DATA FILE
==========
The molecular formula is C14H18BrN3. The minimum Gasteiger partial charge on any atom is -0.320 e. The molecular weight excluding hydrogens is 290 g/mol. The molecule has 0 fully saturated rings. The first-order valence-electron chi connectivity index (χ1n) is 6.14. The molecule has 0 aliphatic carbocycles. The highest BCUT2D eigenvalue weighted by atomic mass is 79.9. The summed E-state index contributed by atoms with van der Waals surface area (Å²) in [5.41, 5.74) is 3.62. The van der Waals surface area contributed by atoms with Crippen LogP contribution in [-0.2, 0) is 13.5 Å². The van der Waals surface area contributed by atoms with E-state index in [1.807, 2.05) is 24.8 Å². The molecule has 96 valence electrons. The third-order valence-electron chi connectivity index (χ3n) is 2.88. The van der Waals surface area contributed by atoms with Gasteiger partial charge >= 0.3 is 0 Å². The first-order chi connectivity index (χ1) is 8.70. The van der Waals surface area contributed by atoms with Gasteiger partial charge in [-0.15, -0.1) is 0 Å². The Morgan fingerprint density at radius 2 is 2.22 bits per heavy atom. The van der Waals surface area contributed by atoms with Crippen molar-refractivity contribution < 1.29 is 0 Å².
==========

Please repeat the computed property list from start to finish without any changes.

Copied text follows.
The molecular formula is C14H18BrN3. The minimum Gasteiger partial charge on any atom is -0.320 e. The molecular weight excluding hydrogens is 290 g/mol. The molecule has 0 fully saturated rings. The first-order valence-electron chi connectivity index (χ1n) is 6.14. The molecule has 0 aliphatic carbocycles. The highest BCUT2D eigenvalue weighted by atomic mass is 79.9. The summed E-state index contributed by atoms with van der Waals surface area (Å²) in [5.41, 5.74) is 3.62. The van der Waals surface area contributed by atoms with Crippen LogP contribution in [-0.2, 0) is 13.5 Å². The van der Waals surface area contributed by atoms with E-state index in [1.807, 2.05) is 24.8 Å². The molecule has 96 valence electrons. The third-order valence-electron chi connectivity index (χ3n) is 2.88. The van der Waals surface area contributed by atoms with Gasteiger partial charge >= 0.3 is 0 Å². The first-order chi connectivity index (χ1) is 8.70. The van der Waals surface area contributed by atoms with Gasteiger partial charge in [-0.15, -0.1) is 0 Å². The Morgan fingerprint density at radius 2 is 2.22 bits per heavy atom. The van der Waals surface area contributed by atoms with Crippen molar-refractivity contribution < 1.29 is 0 Å².